Locke attacks both the view that we have any innate principles (for example, the whole is greater than the part, do unto others as you would have done unto you, etc.) as well as the view that there are any innate singular ideas (for example, God, identity, substance, and so forth). The main thrust of Locke’s argument lies in pointing out that none of the mental content alleged to be innate is universally shared by all humans. He notes that children and the mentally disabled, for example, do not have in their minds an allegedly innate complex thought like “equals taken from equals leave equals”. He also uses evidence from travel literature to point out that many non-Europeans deny what were taken to be innate moral maxims and that some groups even lack the idea of a God. Locke takes the fact that not all humans have these ideas as evidence that they were not implanted by God in humans minds, and that they are therefore acquired rather than innate.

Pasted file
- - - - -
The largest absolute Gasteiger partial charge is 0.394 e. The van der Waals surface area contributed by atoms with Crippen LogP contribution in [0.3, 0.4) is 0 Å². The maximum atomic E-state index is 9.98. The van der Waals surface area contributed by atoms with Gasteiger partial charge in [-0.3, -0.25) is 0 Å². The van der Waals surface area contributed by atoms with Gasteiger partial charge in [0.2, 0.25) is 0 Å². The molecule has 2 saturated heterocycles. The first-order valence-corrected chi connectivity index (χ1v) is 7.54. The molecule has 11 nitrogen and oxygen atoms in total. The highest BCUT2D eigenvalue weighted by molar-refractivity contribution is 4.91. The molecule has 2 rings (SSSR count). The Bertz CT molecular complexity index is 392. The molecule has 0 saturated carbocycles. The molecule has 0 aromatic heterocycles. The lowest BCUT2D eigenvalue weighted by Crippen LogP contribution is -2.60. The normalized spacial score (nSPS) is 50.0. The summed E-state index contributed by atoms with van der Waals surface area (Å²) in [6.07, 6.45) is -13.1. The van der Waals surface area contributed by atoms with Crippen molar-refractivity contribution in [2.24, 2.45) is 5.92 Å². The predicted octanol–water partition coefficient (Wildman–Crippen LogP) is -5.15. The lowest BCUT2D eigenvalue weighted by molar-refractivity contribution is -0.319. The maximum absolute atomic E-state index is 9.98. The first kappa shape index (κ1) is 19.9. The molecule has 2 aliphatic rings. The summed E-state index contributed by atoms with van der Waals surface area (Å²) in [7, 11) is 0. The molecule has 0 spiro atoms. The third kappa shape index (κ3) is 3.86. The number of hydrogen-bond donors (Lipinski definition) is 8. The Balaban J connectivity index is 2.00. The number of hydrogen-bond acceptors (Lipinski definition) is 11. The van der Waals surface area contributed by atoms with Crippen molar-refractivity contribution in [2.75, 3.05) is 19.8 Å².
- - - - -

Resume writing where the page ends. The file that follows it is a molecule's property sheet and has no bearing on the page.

“What would Nicolosi say?” we’d ask. It became a regular refrain, an acknowledgment that we were misbehaving. Part of the bond we developed was in our shared rebellion against our therapist. For me, it had less to do with opposing ex-gay therapy than with the giddy thrill of defying authority. Ryan was convinced that change was impossible—“Nicolosi’s a quack,” he once said. Despite my transgressions, I still believed in Nicolosi’s theory. But my relationship with Ryan evinced a larger problem: While I was uncovering how my relationship with my parents continued to shape my inner life, I was still attracted to men. I chatted with older guys on the Internet and on a few occasions met them.